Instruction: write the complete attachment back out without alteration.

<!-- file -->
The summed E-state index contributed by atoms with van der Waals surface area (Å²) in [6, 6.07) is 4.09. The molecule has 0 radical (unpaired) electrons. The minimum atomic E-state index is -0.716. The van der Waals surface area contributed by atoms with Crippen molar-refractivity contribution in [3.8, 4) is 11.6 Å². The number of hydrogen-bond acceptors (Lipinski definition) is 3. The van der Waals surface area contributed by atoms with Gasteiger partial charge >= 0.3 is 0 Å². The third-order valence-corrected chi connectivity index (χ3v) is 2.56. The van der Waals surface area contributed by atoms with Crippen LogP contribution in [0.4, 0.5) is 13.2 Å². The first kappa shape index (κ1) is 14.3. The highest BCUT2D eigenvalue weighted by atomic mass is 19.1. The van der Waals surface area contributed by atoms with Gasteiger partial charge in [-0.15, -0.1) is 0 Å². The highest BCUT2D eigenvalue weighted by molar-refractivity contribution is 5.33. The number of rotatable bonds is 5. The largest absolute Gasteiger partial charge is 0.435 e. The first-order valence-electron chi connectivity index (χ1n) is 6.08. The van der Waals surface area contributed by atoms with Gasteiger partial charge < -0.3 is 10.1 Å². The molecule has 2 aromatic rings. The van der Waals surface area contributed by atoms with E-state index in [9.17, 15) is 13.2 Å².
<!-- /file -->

The summed E-state index contributed by atoms with van der Waals surface area (Å²) in [6, 6.07) is 4.09. The molecule has 0 radical (unpaired) electrons. The minimum atomic E-state index is -0.716. The van der Waals surface area contributed by atoms with Crippen molar-refractivity contribution in [3.8, 4) is 11.6 Å². The number of hydrogen-bond acceptors (Lipinski definition) is 3. The van der Waals surface area contributed by atoms with Gasteiger partial charge >= 0.3 is 0 Å². The third-order valence-corrected chi connectivity index (χ3v) is 2.56. The van der Waals surface area contributed by atoms with Crippen LogP contribution in [0.4, 0.5) is 13.2 Å². The first kappa shape index (κ1) is 14.3. The highest BCUT2D eigenvalue weighted by atomic mass is 19.1. The van der Waals surface area contributed by atoms with Gasteiger partial charge in [-0.15, -0.1) is 0 Å². The highest BCUT2D eigenvalue weighted by molar-refractivity contribution is 5.33. The number of rotatable bonds is 5. The largest absolute Gasteiger partial charge is 0.435 e. The first-order valence-electron chi connectivity index (χ1n) is 6.08. The van der Waals surface area contributed by atoms with Gasteiger partial charge < -0.3 is 10.1 Å². The molecule has 2 aromatic rings. The van der Waals surface area contributed by atoms with E-state index in [9.17, 15) is 13.2 Å².